All of this sounds like I’m lining up to drop a gargantuan deuce upon Hot Tub Time Machine 2, but I don’t judge comedy the same way I do a drama. As long as a comedy provided a few laughs, it got the job done, whereas a drama, unless it’s strongly compelling from start to finish, I’ll consider a failure. Maybe it’s because comedy needs only to intermittently provide its hallmark visceral thrill (in this case, laughs), much like a slasher film need only provide a few scares and pornography needs only arouse. No one wipes off and walks away from a porn clip they just jerked off to thinking, “Well, yes, I came. But did I have cum better?” Nope. It’s a binary. “Am I skulking off to flush semen-filled tissues and disgusted with myself? Yes? Success!”

So, while I’m guaranteeing you that HTTM2 is no classic, it will probably give you a laugh or two. And if it doesn’t, well, this is probably the wrong website for you, Eustance Tilley . Go play some polo and hunt your manservant for sport.

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Reviewing 50 Shades of Grey Without Having Seen It

by John Papa on February 17, 2015

Dear women with bangs: You all look like the girl in kindergarten who couldn't be trusted with scissors.

Dear women with bangs: No matter how pretty you are, you all look like the girl in kindergarten who couldn’t be trusted with scissors.

I will never understand the appeal of 50 Shades of Grey. Well, I will, but it saddens me to think that millions of suburban housewives across the country are right now donning their sleep masks, asking their bored husbands to give them a swat across their spread-out office drone asses and then running off to titter to their gal pals that they were just dominated and they loved it. While I haven’t read or seen 50 Shades of Grey, I guarantee you’ll learn as much about domination from it as Pirates of the Caribbean can teach you about historical piracy. And you want to know why all of this hits so near and dear to my enlarged, cholesterol-ravaged heart? Because I do love me some S&M.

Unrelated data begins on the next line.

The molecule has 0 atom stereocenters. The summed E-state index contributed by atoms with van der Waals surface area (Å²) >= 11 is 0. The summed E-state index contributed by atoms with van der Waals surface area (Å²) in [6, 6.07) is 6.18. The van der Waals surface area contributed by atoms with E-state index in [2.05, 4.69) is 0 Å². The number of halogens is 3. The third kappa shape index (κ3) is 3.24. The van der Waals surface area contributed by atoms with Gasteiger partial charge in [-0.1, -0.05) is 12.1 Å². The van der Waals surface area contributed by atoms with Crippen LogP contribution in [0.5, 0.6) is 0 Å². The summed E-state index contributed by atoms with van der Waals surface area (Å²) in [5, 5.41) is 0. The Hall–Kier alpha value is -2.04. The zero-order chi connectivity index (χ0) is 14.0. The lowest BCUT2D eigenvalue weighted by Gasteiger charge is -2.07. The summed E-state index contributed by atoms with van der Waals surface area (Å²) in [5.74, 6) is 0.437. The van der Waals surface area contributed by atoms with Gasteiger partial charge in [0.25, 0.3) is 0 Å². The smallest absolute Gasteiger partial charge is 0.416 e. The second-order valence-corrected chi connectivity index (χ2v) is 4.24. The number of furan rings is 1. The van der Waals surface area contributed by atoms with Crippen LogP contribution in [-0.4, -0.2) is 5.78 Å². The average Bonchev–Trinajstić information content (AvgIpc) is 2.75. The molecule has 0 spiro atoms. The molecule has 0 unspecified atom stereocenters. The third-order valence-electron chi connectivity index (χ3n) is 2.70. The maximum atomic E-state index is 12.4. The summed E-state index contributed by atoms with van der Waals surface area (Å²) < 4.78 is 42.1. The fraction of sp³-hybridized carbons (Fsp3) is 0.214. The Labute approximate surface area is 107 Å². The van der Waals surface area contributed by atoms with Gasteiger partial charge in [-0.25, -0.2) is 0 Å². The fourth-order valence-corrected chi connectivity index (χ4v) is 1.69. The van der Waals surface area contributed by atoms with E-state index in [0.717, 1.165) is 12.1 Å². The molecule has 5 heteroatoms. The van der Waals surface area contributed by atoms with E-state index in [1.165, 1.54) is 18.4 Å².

Let me clarify that last part before moving forward: I’m not talking creepy, “bring out the Gimp” bondage. Just old fashioned hair pulling, spanking and rough banging (PS – women love it when you refer to sex using that word). With me being the dominant partner, by the way. If the girl’s in charge of you, that’s gayer than two guys inserting their cocks in your ass simultaneously and then pulling them in different directions to gape you à la the fingers in this kid’s mouth. Which is fine if that’s your bag, of course.

In all seriousness, that it’s some sort of revelation to much of the country that a lot of women enjoy being dominated shocks me. Did my generation learn nothing from Ludacris? If you aren’t smacking a woman’s ass harder than Patton striking the face of a cowardly soldier while screwing, what exactly are you doing? Maintaining unbroken eye contact as you slowly run your fingers through her hair and the strains of “No Ordinary Love” play in the background? Merely typing that made me softer than overcooked ramen.

Returning to 50 Shades of Grey, all I can say of its central premise is that it’s asinine. A college girl (and virgin, natch) named Ana Steele starts working for young, handsome billionaire Christian Grey, who gets her to sign a sexual non-disclosure contract before introducing her to his sex room, which I assume contains assorted bindings and blindfolds. I got bored and stopped reading the book’s Wikipedia page at this point, but I can only assume because this piece of shit has mass-market appeal that: 1. Things really never get that rough, with maybe some spanking and mild restraint and 2. Christian’s heart starts to melt due to the earnest feelings that Ana holds for him and he falls for her in a way he’s never fallen for any woman before.